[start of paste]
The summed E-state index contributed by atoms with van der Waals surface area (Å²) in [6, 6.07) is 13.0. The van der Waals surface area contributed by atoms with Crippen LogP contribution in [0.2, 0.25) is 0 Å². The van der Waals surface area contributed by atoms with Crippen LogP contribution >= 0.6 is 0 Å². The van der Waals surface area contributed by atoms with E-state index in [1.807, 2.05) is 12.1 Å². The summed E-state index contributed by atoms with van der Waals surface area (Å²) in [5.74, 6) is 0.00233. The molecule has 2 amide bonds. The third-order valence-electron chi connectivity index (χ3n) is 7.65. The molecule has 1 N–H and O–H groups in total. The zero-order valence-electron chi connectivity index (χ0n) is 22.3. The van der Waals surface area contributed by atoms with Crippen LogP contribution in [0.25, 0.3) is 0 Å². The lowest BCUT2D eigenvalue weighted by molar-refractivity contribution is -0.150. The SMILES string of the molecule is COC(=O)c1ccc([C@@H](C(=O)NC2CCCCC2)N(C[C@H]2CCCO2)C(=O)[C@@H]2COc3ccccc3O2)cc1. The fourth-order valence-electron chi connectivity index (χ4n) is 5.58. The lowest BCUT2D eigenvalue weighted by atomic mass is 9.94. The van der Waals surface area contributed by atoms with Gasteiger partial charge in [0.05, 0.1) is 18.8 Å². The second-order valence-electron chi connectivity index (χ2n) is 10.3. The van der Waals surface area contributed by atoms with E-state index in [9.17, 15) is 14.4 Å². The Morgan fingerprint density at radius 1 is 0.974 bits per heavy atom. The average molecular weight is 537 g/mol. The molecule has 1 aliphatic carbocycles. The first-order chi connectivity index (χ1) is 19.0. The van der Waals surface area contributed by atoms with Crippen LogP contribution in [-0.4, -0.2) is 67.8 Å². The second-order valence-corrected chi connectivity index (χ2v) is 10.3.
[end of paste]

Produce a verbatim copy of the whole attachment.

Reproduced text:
The summed E-state index contributed by atoms with van der Waals surface area (Å²) in [6, 6.07) is 13.0. The van der Waals surface area contributed by atoms with Crippen LogP contribution in [0.2, 0.25) is 0 Å². The van der Waals surface area contributed by atoms with Crippen LogP contribution >= 0.6 is 0 Å². The van der Waals surface area contributed by atoms with E-state index in [1.807, 2.05) is 12.1 Å². The summed E-state index contributed by atoms with van der Waals surface area (Å²) in [5.74, 6) is 0.00233. The molecule has 2 amide bonds. The third-order valence-electron chi connectivity index (χ3n) is 7.65. The molecule has 1 N–H and O–H groups in total. The zero-order valence-electron chi connectivity index (χ0n) is 22.3. The van der Waals surface area contributed by atoms with Crippen LogP contribution in [0.25, 0.3) is 0 Å². The lowest BCUT2D eigenvalue weighted by molar-refractivity contribution is -0.150. The SMILES string of the molecule is COC(=O)c1ccc([C@@H](C(=O)NC2CCCCC2)N(C[C@H]2CCCO2)C(=O)[C@@H]2COc3ccccc3O2)cc1. The fourth-order valence-electron chi connectivity index (χ4n) is 5.58. The lowest BCUT2D eigenvalue weighted by atomic mass is 9.94. The van der Waals surface area contributed by atoms with Gasteiger partial charge in [0.05, 0.1) is 18.8 Å². The second-order valence-electron chi connectivity index (χ2n) is 10.3. The van der Waals surface area contributed by atoms with E-state index in [9.17, 15) is 14.4 Å². The Morgan fingerprint density at radius 1 is 0.974 bits per heavy atom. The average molecular weight is 537 g/mol. The molecule has 1 aliphatic carbocycles. The first-order chi connectivity index (χ1) is 19.0. The van der Waals surface area contributed by atoms with Crippen LogP contribution in [-0.4, -0.2) is 67.8 Å². The second-order valence-corrected chi connectivity index (χ2v) is 10.3.